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Making Access to a Population of Bodies in the Name of Autonomy

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Developments within biotechnology are of a pace and complexity that challenge the predictability at the foundation of legislation, i.e. the possibility for politicians to foresee pitfalls and hazards, and design legislation accordingly. The lack of predictability is not only a challenge for the legislature, but also for the citizen, who is to consent to the new biotech services offered by the health authorities. How can one give informed consent to a measure, the consequences of which is hard to predict? Does the uncertainty and lack of predictability mean that paternalism slipped back in as a 'self-selected' responsiveness to the rhetoric of the health regime? Recently, Denmark has taken another step in the direction of voiding autonomy of actual value by rendering genetic analysis contingent on agreeing that the resulting data may be stored in the recently established National Genome Centre, and reused for research unless the patient opts out.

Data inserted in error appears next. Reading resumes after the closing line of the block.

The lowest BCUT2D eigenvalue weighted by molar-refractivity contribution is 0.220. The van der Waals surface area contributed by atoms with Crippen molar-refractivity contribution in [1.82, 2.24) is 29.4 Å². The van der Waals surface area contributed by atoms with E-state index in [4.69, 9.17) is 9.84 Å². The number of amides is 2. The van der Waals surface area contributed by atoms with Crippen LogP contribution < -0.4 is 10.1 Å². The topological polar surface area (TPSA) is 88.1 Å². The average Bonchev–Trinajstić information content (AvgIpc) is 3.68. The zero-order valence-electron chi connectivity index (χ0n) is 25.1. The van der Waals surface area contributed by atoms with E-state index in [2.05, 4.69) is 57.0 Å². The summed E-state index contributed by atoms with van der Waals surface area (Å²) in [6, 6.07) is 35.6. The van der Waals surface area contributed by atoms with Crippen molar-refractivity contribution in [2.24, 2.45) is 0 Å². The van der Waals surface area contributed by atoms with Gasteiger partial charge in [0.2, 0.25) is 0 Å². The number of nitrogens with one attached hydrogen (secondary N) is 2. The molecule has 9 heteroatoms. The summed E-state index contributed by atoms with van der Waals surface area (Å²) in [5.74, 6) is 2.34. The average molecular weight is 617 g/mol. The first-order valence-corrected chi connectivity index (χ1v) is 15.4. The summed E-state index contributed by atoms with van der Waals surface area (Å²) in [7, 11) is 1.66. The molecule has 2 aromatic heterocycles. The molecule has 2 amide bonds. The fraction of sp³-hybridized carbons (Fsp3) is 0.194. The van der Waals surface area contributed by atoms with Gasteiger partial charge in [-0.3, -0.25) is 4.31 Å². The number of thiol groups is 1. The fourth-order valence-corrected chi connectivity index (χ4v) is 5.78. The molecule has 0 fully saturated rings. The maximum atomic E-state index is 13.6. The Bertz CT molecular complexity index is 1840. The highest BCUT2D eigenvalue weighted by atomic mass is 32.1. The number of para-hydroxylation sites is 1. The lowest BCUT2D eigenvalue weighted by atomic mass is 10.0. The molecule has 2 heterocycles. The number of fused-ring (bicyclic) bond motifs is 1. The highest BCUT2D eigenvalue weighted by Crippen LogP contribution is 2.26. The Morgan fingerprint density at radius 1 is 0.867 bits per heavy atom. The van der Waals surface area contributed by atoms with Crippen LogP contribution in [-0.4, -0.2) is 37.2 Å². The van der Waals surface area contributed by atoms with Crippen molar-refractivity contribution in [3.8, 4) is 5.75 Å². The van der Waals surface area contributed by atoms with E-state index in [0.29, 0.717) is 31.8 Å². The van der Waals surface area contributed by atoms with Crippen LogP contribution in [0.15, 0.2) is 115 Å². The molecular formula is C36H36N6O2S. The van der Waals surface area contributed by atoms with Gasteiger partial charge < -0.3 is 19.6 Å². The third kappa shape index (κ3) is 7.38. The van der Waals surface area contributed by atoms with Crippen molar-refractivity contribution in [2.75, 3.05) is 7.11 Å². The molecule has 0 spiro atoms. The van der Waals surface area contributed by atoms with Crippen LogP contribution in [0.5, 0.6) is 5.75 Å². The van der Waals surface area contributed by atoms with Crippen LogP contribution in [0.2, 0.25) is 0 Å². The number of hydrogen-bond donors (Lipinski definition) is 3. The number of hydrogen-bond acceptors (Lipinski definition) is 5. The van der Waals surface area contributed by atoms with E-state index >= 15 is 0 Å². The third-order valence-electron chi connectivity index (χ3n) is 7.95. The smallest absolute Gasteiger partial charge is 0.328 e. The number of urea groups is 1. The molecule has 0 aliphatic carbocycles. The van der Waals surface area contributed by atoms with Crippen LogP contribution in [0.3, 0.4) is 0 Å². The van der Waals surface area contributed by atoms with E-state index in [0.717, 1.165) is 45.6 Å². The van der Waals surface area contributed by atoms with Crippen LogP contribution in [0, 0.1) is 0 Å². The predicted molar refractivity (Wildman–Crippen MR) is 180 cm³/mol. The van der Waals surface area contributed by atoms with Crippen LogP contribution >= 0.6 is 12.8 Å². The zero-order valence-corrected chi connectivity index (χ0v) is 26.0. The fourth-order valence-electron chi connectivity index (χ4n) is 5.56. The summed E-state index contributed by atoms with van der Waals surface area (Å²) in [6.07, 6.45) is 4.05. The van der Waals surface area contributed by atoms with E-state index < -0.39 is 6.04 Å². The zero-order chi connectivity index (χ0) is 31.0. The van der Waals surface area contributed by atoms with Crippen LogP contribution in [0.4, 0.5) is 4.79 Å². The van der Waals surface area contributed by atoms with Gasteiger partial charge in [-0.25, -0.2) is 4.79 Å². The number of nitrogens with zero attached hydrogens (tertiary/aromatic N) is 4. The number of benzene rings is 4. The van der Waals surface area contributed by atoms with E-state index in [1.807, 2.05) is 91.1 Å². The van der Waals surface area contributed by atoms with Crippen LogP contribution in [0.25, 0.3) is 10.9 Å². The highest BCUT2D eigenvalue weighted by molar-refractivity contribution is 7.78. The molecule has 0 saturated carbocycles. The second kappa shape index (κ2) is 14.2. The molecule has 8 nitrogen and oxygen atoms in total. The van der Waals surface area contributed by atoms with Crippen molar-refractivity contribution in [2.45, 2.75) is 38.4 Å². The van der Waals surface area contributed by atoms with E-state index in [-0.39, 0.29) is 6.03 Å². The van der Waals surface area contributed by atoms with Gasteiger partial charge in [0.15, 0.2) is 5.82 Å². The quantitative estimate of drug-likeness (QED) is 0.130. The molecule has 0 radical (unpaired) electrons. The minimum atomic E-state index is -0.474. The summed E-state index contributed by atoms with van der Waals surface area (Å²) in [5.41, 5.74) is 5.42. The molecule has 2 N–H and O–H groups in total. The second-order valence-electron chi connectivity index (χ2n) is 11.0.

OriginalsprogEngelsk
TidsskriftEuropean Journal of Health Law
Vol/bind25
Udgave nummer5
Sider (fra-til)555-572
Antal sider17
ISSN0929-0273
StatusUdgivet - 2018

ID: 203566174